Live from the International Space Station

The stepatorium in the Student Innovation Center

Photo by Christopher Gannon.

Live on the jumbotron, NASA astronauts Shane Kimbrough (l) and Megan McArthur answered pre-recorded questions from 20 Iowa youth during a NASA TV downlink Monday in the stepatorium area of the Student Innovation Center. Kimbrough and McArthur arrived at the International Space Station in late April, part of its Expedition 65, and have been in orbit 200+ miles above the earth ever since.

The chance to pose questions to astronauts was a follow-up exercise for youth who attended Astro Camps ISU Extension and Outreach 4-H hosted this summer across the state; the local audience Monday was Iowa State students and faculty. The Iowa Space Grant Consortium, of which Iowa State is a member, helped secure the downlink for a campus audience.


High schoolers around the world flock to innovation contests


A screenshot from the video project submitted by the EducationUSA Tunisia team for the School of the Future challenge of Iowa State's Innovation Fellows in Training program, which offers international high school students innovation competitions in hopes of recruiting them to enroll at Iowa State.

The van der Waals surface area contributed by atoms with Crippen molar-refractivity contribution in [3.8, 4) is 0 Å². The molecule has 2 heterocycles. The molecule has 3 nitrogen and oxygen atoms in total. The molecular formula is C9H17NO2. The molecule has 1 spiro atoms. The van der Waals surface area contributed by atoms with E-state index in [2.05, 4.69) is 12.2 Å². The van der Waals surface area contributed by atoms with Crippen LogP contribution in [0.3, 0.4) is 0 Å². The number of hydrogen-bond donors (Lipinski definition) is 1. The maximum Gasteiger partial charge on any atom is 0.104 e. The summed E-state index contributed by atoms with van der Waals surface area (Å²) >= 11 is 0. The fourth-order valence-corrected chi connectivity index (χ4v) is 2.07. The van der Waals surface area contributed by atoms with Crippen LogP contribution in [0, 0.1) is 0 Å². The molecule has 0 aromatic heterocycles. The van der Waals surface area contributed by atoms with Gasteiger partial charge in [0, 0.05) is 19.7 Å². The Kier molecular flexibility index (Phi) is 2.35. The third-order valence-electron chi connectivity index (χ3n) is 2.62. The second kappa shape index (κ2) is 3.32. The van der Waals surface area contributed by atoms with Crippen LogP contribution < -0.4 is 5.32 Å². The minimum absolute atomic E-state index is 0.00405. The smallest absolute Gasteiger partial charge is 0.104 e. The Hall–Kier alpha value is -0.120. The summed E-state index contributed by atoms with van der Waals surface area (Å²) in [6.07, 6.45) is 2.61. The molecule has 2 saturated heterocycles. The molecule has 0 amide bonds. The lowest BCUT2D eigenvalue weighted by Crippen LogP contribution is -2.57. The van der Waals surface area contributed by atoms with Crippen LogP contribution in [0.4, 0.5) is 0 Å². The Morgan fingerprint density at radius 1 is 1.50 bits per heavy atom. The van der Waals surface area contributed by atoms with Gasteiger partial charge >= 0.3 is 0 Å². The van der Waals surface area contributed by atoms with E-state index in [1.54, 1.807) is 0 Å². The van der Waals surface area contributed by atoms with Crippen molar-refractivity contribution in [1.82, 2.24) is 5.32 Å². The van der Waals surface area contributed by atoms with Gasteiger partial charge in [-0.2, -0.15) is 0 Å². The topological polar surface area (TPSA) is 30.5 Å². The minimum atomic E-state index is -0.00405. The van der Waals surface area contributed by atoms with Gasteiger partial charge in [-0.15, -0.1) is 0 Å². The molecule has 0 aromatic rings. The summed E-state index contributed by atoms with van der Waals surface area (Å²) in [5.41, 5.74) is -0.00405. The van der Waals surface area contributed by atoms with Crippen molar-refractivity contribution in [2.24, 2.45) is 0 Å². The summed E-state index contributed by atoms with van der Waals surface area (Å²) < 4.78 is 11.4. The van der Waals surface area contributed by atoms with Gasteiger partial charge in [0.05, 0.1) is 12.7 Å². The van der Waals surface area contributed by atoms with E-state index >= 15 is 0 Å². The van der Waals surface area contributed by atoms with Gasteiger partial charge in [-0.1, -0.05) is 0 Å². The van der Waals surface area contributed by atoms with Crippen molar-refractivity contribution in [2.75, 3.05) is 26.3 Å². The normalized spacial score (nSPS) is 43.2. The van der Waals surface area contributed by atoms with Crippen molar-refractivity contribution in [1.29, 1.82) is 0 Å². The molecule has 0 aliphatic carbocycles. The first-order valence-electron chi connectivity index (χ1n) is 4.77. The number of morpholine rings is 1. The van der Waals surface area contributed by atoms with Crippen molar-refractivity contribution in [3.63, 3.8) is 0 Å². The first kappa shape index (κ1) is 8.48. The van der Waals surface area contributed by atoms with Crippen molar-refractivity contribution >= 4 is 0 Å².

Ana Luz remembers what it was like when she was considering where she should go to leave Portugal and study abroad. The options seemed distant.   

"It was choice by pamphlet," said Luz, associate teaching professor and director of innovation and entrepreneurship in the College of Design. 

The international recruiting effort Luz assisted this summer is a far cry from the pamphlets she perused as a youth. Building on the success of two pilot sessions last December, the Innovation Fellows program and the admissions office partnered with ISU faculty, staff and students to conduct seven virtual innovation challenges for high school students worldwide. More than 700 high schoolers from 26 countries have participated or registered in the Innovation Fellows in Training (I-FIT) events that began in June and run through the end of October, vying for prizes and scholarships.   

The response has been so positive that the same concept is being extended next month to an event for domestic transfer students and next fall to an in-person series of international workshops, said Jorge Calderon, assistant admissions director for international recruitment.